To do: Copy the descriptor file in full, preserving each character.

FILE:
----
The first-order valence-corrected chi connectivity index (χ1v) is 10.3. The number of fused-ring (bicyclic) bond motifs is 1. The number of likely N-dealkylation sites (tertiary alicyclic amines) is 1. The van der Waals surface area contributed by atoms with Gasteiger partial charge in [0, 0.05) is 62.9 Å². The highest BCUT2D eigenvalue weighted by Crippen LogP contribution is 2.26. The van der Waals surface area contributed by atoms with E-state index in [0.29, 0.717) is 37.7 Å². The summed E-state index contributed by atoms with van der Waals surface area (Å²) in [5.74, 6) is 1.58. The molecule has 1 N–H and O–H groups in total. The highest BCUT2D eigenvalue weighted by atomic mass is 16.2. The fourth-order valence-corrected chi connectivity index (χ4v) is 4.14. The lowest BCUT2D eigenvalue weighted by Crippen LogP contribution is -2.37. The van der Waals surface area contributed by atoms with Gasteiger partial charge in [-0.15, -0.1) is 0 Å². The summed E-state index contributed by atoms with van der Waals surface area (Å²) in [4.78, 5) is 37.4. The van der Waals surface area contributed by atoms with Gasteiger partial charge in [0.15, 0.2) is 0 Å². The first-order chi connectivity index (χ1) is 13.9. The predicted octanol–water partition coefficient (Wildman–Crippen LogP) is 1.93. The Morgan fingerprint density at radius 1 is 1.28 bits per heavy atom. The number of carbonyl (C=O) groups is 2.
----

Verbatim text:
The first-order valence-corrected chi connectivity index (χ1v) is 10.3. The number of fused-ring (bicyclic) bond motifs is 1. The number of likely N-dealkylation sites (tertiary alicyclic amines) is 1. The van der Waals surface area contributed by atoms with Gasteiger partial charge in [0, 0.05) is 62.9 Å². The highest BCUT2D eigenvalue weighted by Crippen LogP contribution is 2.26. The van der Waals surface area contributed by atoms with E-state index in [0.29, 0.717) is 37.7 Å². The summed E-state index contributed by atoms with van der Waals surface area (Å²) in [5.74, 6) is 1.58. The molecule has 1 N–H and O–H groups in total. The highest BCUT2D eigenvalue weighted by atomic mass is 16.2. The fourth-order valence-corrected chi connectivity index (χ4v) is 4.14. The lowest BCUT2D eigenvalue weighted by Crippen LogP contribution is -2.37. The van der Waals surface area contributed by atoms with Gasteiger partial charge in [-0.15, -0.1) is 0 Å². The summed E-state index contributed by atoms with van der Waals surface area (Å²) in [4.78, 5) is 37.4. The van der Waals surface area contributed by atoms with Gasteiger partial charge in [0.15, 0.2) is 0 Å². The first-order chi connectivity index (χ1) is 13.9. The predicted octanol–water partition coefficient (Wildman–Crippen LogP) is 1.93. The Morgan fingerprint density at radius 1 is 1.28 bits per heavy atom. The number of carbonyl (C=O) groups is 2.